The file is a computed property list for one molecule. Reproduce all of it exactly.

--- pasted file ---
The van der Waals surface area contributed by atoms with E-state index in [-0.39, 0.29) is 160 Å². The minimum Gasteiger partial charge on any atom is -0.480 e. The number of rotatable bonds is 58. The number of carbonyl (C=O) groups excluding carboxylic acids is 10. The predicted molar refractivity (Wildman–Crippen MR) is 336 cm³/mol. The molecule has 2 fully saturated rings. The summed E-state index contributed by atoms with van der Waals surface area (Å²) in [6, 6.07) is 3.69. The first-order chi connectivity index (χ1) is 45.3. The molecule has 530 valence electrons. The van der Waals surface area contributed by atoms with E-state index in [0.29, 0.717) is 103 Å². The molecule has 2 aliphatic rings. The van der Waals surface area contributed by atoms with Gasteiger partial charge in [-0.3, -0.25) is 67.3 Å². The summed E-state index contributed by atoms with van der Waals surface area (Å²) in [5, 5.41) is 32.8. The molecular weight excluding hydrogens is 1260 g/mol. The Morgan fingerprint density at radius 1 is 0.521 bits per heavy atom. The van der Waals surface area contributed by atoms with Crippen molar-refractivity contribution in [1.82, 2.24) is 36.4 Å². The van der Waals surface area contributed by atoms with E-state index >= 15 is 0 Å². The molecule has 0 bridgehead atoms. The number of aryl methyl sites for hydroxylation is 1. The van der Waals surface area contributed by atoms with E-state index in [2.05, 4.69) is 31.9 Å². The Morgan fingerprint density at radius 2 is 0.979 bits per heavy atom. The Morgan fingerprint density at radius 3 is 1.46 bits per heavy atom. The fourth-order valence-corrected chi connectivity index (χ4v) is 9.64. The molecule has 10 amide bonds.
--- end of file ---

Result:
The van der Waals surface area contributed by atoms with E-state index in [-0.39, 0.29) is 160 Å². The minimum Gasteiger partial charge on any atom is -0.480 e. The number of rotatable bonds is 58. The number of carbonyl (C=O) groups excluding carboxylic acids is 10. The predicted molar refractivity (Wildman–Crippen MR) is 336 cm³/mol. The molecule has 2 fully saturated rings. The summed E-state index contributed by atoms with van der Waals surface area (Å²) in [6, 6.07) is 3.69. The first-order chi connectivity index (χ1) is 45.3. The molecule has 530 valence electrons. The van der Waals surface area contributed by atoms with E-state index in [0.29, 0.717) is 103 Å². The molecule has 2 aliphatic rings. The van der Waals surface area contributed by atoms with Gasteiger partial charge in [-0.3, -0.25) is 67.3 Å². The summed E-state index contributed by atoms with van der Waals surface area (Å²) in [5, 5.41) is 32.8. The molecular weight excluding hydrogens is 1260 g/mol. The Morgan fingerprint density at radius 1 is 0.521 bits per heavy atom. The van der Waals surface area contributed by atoms with Crippen molar-refractivity contribution in [1.82, 2.24) is 36.4 Å². The van der Waals surface area contributed by atoms with E-state index >= 15 is 0 Å². The molecule has 0 bridgehead atoms. The number of aryl methyl sites for hydroxylation is 1. The van der Waals surface area contributed by atoms with E-state index in [2.05, 4.69) is 31.9 Å². The Morgan fingerprint density at radius 2 is 0.979 bits per heavy atom. The Morgan fingerprint density at radius 3 is 1.46 bits per heavy atom. The fourth-order valence-corrected chi connectivity index (χ4v) is 9.64. The molecule has 10 amide bonds.